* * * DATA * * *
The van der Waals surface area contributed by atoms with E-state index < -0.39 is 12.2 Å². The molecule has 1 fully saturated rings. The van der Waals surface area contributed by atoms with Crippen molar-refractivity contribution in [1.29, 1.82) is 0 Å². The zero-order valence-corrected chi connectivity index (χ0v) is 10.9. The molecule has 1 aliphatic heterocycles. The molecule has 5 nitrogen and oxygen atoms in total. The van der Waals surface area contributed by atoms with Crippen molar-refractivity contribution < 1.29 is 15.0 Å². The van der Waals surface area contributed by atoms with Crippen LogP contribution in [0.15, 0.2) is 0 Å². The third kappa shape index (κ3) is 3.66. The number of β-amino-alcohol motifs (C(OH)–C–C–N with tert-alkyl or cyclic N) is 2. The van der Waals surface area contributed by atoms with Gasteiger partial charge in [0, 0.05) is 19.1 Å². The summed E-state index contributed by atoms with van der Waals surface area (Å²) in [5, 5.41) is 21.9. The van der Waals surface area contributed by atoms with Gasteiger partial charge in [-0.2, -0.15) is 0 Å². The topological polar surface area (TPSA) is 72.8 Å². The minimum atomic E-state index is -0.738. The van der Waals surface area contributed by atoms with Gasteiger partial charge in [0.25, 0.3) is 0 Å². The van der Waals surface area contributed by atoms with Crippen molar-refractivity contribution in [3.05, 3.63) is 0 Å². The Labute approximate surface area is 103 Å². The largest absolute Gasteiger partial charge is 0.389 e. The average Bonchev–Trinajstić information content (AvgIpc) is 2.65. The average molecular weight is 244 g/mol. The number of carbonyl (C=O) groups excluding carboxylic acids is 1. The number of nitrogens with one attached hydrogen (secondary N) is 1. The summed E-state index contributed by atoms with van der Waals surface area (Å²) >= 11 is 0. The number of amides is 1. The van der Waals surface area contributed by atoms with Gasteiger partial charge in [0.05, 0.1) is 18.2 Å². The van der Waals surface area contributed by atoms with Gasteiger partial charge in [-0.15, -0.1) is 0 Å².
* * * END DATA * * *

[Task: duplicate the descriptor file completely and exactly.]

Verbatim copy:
The van der Waals surface area contributed by atoms with E-state index < -0.39 is 12.2 Å². The molecule has 1 fully saturated rings. The van der Waals surface area contributed by atoms with Crippen molar-refractivity contribution in [1.29, 1.82) is 0 Å². The zero-order valence-corrected chi connectivity index (χ0v) is 10.9. The molecule has 1 aliphatic heterocycles. The molecule has 5 nitrogen and oxygen atoms in total. The van der Waals surface area contributed by atoms with Crippen molar-refractivity contribution < 1.29 is 15.0 Å². The van der Waals surface area contributed by atoms with Crippen LogP contribution in [0.15, 0.2) is 0 Å². The third kappa shape index (κ3) is 3.66. The number of β-amino-alcohol motifs (C(OH)–C–C–N with tert-alkyl or cyclic N) is 2. The van der Waals surface area contributed by atoms with Gasteiger partial charge in [0, 0.05) is 19.1 Å². The summed E-state index contributed by atoms with van der Waals surface area (Å²) in [5, 5.41) is 21.9. The van der Waals surface area contributed by atoms with Gasteiger partial charge in [-0.2, -0.15) is 0 Å². The topological polar surface area (TPSA) is 72.8 Å². The minimum atomic E-state index is -0.738. The van der Waals surface area contributed by atoms with Gasteiger partial charge in [0.25, 0.3) is 0 Å². The van der Waals surface area contributed by atoms with Crippen molar-refractivity contribution in [3.05, 3.63) is 0 Å². The Labute approximate surface area is 103 Å². The largest absolute Gasteiger partial charge is 0.389 e. The average Bonchev–Trinajstić information content (AvgIpc) is 2.65. The average molecular weight is 244 g/mol. The number of carbonyl (C=O) groups excluding carboxylic acids is 1. The number of nitrogens with one attached hydrogen (secondary N) is 1. The summed E-state index contributed by atoms with van der Waals surface area (Å²) >= 11 is 0. The number of amides is 1. The van der Waals surface area contributed by atoms with Gasteiger partial charge in [0.05, 0.1) is 18.2 Å². The van der Waals surface area contributed by atoms with Gasteiger partial charge in [-0.15, -0.1) is 0 Å².